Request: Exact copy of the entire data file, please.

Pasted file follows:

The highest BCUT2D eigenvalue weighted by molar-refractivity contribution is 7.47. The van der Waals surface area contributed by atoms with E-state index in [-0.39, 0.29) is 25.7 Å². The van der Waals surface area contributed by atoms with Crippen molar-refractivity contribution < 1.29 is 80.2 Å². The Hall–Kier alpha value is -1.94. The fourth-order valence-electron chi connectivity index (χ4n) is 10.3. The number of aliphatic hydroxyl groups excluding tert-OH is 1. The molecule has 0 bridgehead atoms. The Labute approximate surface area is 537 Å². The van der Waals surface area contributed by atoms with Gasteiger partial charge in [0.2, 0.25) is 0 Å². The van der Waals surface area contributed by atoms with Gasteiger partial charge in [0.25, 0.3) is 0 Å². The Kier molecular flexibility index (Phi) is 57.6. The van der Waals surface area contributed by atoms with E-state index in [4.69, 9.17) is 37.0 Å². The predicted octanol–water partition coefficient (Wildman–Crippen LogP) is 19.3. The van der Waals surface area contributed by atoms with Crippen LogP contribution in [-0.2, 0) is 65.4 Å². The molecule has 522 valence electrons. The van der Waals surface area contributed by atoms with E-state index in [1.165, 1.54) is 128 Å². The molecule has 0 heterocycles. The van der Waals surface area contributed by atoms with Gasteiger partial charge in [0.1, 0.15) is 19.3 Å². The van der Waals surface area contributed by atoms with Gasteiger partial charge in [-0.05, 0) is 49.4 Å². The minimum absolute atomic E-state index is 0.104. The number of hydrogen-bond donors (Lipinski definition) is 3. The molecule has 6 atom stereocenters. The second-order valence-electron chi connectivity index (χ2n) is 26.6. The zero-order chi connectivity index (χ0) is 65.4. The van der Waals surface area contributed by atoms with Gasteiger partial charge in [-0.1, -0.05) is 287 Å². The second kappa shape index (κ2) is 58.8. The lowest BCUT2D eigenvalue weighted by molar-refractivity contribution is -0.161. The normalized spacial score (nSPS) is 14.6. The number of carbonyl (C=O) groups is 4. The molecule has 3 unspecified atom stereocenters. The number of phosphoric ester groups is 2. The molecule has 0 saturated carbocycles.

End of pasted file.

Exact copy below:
The highest BCUT2D eigenvalue weighted by molar-refractivity contribution is 7.47. The van der Waals surface area contributed by atoms with E-state index in [-0.39, 0.29) is 25.7 Å². The van der Waals surface area contributed by atoms with Crippen molar-refractivity contribution < 1.29 is 80.2 Å². The Hall–Kier alpha value is -1.94. The fourth-order valence-electron chi connectivity index (χ4n) is 10.3. The number of aliphatic hydroxyl groups excluding tert-OH is 1. The molecule has 0 bridgehead atoms. The Labute approximate surface area is 537 Å². The van der Waals surface area contributed by atoms with Gasteiger partial charge in [0.2, 0.25) is 0 Å². The van der Waals surface area contributed by atoms with Gasteiger partial charge in [0.25, 0.3) is 0 Å². The Kier molecular flexibility index (Phi) is 57.6. The van der Waals surface area contributed by atoms with E-state index in [4.69, 9.17) is 37.0 Å². The predicted octanol–water partition coefficient (Wildman–Crippen LogP) is 19.3. The van der Waals surface area contributed by atoms with Crippen LogP contribution in [-0.2, 0) is 65.4 Å². The molecule has 522 valence electrons. The van der Waals surface area contributed by atoms with E-state index in [1.165, 1.54) is 128 Å². The molecule has 0 heterocycles. The van der Waals surface area contributed by atoms with Gasteiger partial charge in [0.1, 0.15) is 19.3 Å². The van der Waals surface area contributed by atoms with Gasteiger partial charge in [-0.05, 0) is 49.4 Å². The minimum absolute atomic E-state index is 0.104. The number of hydrogen-bond donors (Lipinski definition) is 3. The molecule has 6 atom stereocenters. The second-order valence-electron chi connectivity index (χ2n) is 26.6. The zero-order chi connectivity index (χ0) is 65.4. The van der Waals surface area contributed by atoms with Gasteiger partial charge in [-0.1, -0.05) is 287 Å². The second kappa shape index (κ2) is 58.8. The lowest BCUT2D eigenvalue weighted by molar-refractivity contribution is -0.161. The normalized spacial score (nSPS) is 14.6. The number of carbonyl (C=O) groups is 4. The molecule has 3 unspecified atom stereocenters. The number of phosphoric ester groups is 2. The molecule has 0 saturated carbocycles.